At the level of the national central banks, there has also been little negativity with respect to economic growth. In a recent speech, Banque de France Governor François Villeroy de Galhau said that given somewhat better-than-expected growth in the first half of the year, ‘we still firmly believe in cumulative growth of 10% over 2021-2022, for France as well as for the Eurozone.’

In the context of the French economy, ‘[t]he effect of the Delta variant would only be indirect, through the lower growth of Asia and indeed the United States’, he said.

His German counterpart, Bundesbank President Jens Weidmann, sounded a cautionary note however about growth in the euro area's largest economy. Although 3Q would be even better than 2Q, worsening supply constraints meant that full-year 2021 growth ‘could be somewhat lower on average than expected in our June forecast', he said.

While more rapid economic expansion might also normally be expected to underpin more robust price developments, top ECB brass have been relatively muted about the possibility of a significant, let alone fundamental change in the inflation outlook as of next week.

‘[W]e are more worried about the inflation rate being too low in the medium term rather than too high’, Schnabel said in her interview.

Still, it is noteworthy that both Villeroy and Weidmann have been, even by the latter’s standards, relatively hawkish of late when it comes to inflation. Villeroy saw ‘progress towards our inflation target’, whilst Weidmann affirmed that ‘the upside risks currently outweigh the downside risks.’

Such comments do not however necessarily imply that forecasts stand to be revised upwards. In this regard, a colleague of theirs who spoke to Econostream on background was considerably more explicit in arguing that the official inflation outlook was due for a clear boost in the wake of the ECB’s new strategy and correspondingly revised forward guidance.

‘My personal view is that with the current macro outlook, with the US fiscal stimulus, with the EU fiscal stimulus, [the 2023 HICP projection of] 1.4% seems to be very low’, this person said. ‘I would be surprised if in the next forecast we would have inflation at that level. I think that it needs to be significantly higher.’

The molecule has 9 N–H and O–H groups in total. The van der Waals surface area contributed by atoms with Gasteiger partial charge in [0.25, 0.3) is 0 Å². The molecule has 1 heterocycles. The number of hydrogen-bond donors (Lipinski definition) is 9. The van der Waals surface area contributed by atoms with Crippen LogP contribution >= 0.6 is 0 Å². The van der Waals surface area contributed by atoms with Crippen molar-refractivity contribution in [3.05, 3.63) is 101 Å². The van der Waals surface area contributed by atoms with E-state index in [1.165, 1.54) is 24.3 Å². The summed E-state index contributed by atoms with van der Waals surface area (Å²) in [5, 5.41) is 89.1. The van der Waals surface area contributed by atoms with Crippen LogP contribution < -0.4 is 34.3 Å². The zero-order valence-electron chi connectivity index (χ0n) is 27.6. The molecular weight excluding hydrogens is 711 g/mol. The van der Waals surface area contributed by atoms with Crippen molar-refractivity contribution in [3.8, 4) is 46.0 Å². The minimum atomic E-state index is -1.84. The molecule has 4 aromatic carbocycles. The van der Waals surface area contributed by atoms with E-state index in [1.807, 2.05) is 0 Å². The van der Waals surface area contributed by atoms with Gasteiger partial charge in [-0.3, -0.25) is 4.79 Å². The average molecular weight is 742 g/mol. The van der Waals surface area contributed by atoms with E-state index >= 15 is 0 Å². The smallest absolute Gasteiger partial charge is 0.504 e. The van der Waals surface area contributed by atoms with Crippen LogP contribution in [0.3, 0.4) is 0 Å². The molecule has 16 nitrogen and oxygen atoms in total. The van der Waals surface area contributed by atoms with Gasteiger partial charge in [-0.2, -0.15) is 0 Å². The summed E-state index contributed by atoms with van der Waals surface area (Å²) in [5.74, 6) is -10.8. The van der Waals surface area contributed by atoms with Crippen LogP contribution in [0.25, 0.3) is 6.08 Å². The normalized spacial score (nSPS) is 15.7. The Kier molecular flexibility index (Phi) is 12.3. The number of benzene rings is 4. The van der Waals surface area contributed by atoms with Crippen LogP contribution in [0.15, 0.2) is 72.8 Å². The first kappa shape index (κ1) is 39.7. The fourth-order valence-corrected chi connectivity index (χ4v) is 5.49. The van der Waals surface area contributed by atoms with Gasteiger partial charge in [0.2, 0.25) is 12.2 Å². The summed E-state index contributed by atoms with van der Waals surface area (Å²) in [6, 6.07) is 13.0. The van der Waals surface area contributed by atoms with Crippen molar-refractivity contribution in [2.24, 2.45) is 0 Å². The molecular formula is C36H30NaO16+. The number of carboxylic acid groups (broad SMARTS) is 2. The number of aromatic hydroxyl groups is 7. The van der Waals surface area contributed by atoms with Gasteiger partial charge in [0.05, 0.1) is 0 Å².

Yet another person close to ECB decision-making said merely that June forecasts were ‘largely holding up’, adding that ‘some of the outcomes are a bit more on the upside than others.’

Like many other European monetary policymakers on the subject of the inflation outlook, a third person who spoke to Econostream was decidedly reserved. Although price increases were visible ‘in some specific areas, if we don’t see them being passed on to wages, it’s hard to see sustained inflation’, he said. ‘And the wage increases, they still have not been that great. We’ve seen the Phillips curve is still alive … and I just think that we need to see persistent wage increases before we see sustained increases in prices.’

The absence of such second-round effects has undoubtedly played a role in successive staff forecast updates this year that have seen growth projections repeatedly boosted even as 2023 inflation was stubbornly unchanged at 1.4%.

It seems a bit harder to imagine that this will be the case this time around.

In any event, policymakers of all stripes consistently express confidence that the macroeconomic forecast exercise is done with maximum scientific rigour and in scrupulous independence of possible policy preferences elsewhere in the Eurotower.